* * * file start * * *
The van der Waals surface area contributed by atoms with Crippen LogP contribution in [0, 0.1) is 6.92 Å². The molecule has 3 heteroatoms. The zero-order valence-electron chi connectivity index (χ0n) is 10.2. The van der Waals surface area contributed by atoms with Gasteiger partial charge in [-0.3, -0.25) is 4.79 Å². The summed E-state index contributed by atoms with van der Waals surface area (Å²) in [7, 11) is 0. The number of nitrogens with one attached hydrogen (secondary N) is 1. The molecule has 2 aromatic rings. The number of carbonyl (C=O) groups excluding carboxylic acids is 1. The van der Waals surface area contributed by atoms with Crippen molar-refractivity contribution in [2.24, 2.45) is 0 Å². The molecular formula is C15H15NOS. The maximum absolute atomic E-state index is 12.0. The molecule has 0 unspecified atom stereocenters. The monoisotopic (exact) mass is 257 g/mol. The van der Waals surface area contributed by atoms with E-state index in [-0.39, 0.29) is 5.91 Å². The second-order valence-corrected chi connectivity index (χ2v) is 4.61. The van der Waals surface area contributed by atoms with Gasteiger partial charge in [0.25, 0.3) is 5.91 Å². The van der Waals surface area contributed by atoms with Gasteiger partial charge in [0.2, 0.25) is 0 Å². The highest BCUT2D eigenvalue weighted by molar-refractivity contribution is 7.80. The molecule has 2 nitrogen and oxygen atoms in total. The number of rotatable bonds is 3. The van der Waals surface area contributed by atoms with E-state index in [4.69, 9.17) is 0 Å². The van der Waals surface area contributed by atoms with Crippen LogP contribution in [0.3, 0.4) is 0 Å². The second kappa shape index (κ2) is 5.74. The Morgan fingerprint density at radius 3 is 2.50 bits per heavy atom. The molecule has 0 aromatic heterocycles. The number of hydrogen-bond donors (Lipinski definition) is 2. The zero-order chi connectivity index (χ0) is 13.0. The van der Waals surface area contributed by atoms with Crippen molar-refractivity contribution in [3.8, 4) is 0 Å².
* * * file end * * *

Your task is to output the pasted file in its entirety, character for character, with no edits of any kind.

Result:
The van der Waals surface area contributed by atoms with Crippen LogP contribution in [0, 0.1) is 6.92 Å². The molecule has 3 heteroatoms. The zero-order valence-electron chi connectivity index (χ0n) is 10.2. The van der Waals surface area contributed by atoms with Gasteiger partial charge in [-0.3, -0.25) is 4.79 Å². The summed E-state index contributed by atoms with van der Waals surface area (Å²) in [7, 11) is 0. The number of nitrogens with one attached hydrogen (secondary N) is 1. The molecule has 2 aromatic rings. The number of carbonyl (C=O) groups excluding carboxylic acids is 1. The van der Waals surface area contributed by atoms with Crippen molar-refractivity contribution in [2.24, 2.45) is 0 Å². The molecular formula is C15H15NOS. The maximum absolute atomic E-state index is 12.0. The molecule has 0 unspecified atom stereocenters. The monoisotopic (exact) mass is 257 g/mol. The van der Waals surface area contributed by atoms with E-state index in [-0.39, 0.29) is 5.91 Å². The second-order valence-corrected chi connectivity index (χ2v) is 4.61. The van der Waals surface area contributed by atoms with Gasteiger partial charge in [0.25, 0.3) is 5.91 Å². The van der Waals surface area contributed by atoms with Gasteiger partial charge in [0.2, 0.25) is 0 Å². The highest BCUT2D eigenvalue weighted by molar-refractivity contribution is 7.80. The molecule has 2 nitrogen and oxygen atoms in total. The number of rotatable bonds is 3. The van der Waals surface area contributed by atoms with E-state index in [4.69, 9.17) is 0 Å². The van der Waals surface area contributed by atoms with Crippen LogP contribution in [0.3, 0.4) is 0 Å². The second kappa shape index (κ2) is 5.74. The Morgan fingerprint density at radius 3 is 2.50 bits per heavy atom. The molecule has 0 aromatic heterocycles. The number of hydrogen-bond donors (Lipinski definition) is 2. The zero-order chi connectivity index (χ0) is 13.0. The van der Waals surface area contributed by atoms with Crippen molar-refractivity contribution in [3.8, 4) is 0 Å².